Clinical research without consent in adults in the emergency setting: a review of patient and public views
1 Institute of Health and Society, Newcastle University, The Medical School, Framlington Place, Newcastle upon Tyne, UK
2 Stroke Research Group, Institute for Ageing and Health, Newcastle University, Newcastle upon Tyne, UK
3 Department of General Internal Medicine, Freeman Hospital, Newcastle upon Tyne, UK
BMC Medical Ethics 2008, 9:9 doi:10.1186/1472-6939-9-9Published: 29 April 2008
In emergency research, obtaining informed consent can be problematic. Research to develop and improve treatments for patients admitted to hospital with life-threatening and debilitating conditions is much needed yet the issue of research without consent (RWC) raises concerns about unethical practices and the loss of individual autonomy. Consistent with the policy and practice turn towards greater patient and public involvement in health care decisions, in the US, Canada and EU, guidelines and legislation implemented to protect patients and facilitate acute research with adults who are unable to give consent have been developed with little involvement of the lay public. This paper reviews research examining public opinion regarding RWC for research in emergency situations, and whether the rules and regulations permitting research of this kind are in accordance with the views of those who ultimately may be the most affected.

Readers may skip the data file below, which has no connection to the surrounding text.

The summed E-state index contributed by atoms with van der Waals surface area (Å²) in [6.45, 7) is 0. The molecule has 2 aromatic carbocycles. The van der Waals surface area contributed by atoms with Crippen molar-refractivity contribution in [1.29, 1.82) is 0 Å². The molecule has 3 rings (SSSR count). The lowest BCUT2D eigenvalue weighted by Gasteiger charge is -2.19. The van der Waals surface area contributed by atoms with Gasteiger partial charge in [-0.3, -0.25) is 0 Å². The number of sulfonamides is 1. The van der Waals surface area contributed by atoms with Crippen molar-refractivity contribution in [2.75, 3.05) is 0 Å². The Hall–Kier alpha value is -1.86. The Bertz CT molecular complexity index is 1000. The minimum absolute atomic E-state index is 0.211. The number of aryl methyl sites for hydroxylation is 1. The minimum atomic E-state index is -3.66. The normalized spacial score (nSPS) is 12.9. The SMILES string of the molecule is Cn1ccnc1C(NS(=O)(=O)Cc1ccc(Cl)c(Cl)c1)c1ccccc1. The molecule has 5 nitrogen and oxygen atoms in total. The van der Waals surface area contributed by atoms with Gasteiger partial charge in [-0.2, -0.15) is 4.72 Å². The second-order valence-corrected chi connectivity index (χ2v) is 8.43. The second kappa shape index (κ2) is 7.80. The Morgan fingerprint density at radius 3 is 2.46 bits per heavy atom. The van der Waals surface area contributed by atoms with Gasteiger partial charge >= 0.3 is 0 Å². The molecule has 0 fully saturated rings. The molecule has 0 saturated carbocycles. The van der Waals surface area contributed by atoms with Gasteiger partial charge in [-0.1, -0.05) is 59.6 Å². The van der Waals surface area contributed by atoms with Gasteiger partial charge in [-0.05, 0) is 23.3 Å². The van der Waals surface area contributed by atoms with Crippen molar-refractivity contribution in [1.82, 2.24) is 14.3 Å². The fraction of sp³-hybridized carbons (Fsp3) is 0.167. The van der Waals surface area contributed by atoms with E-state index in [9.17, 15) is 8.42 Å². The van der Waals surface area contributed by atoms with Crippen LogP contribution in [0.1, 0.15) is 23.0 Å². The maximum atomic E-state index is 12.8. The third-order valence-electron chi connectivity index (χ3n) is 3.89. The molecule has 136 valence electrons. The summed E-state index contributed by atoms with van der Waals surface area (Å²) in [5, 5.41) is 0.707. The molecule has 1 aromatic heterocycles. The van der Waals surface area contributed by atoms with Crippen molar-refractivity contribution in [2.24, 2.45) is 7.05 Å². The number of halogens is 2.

Seven electronic databases were searched: Medline, Embase, CINAHL, Cochrane Database of Systematic Reviews, Philosopher's Index, Age Info, PsychInfo, Sociological Abstracts and Web of Science. Only those articles pertaining to the views of the public in the US, Canada and EU member states were included. Opinion pieces and those not published in English were excluded.
Considering the wealth of literature on the perspectives of professionals, there was relatively little information about public attitudes. Twelve studies employing a range of research methods were identified. In five of the six questionnaire surveys around half the sample did not agree generally with RWC, though paradoxically, a higher percentage would personally take part in such a study. Unfortunately most of the studies were not designed to investigate individuals' views in any depth. There also appears to be a level of mistrust of medical research and some patients were more likely to accept an experimental treatment 'outside' of a research protocol.
There are too few data to evaluate whether the rules and regulations permitting RWC protects – or is acceptable to – the public. However, any attempts to engage the public should take place in the context of findings from further basic research to attend to the apparently paradoxical findings of some of the current surveys.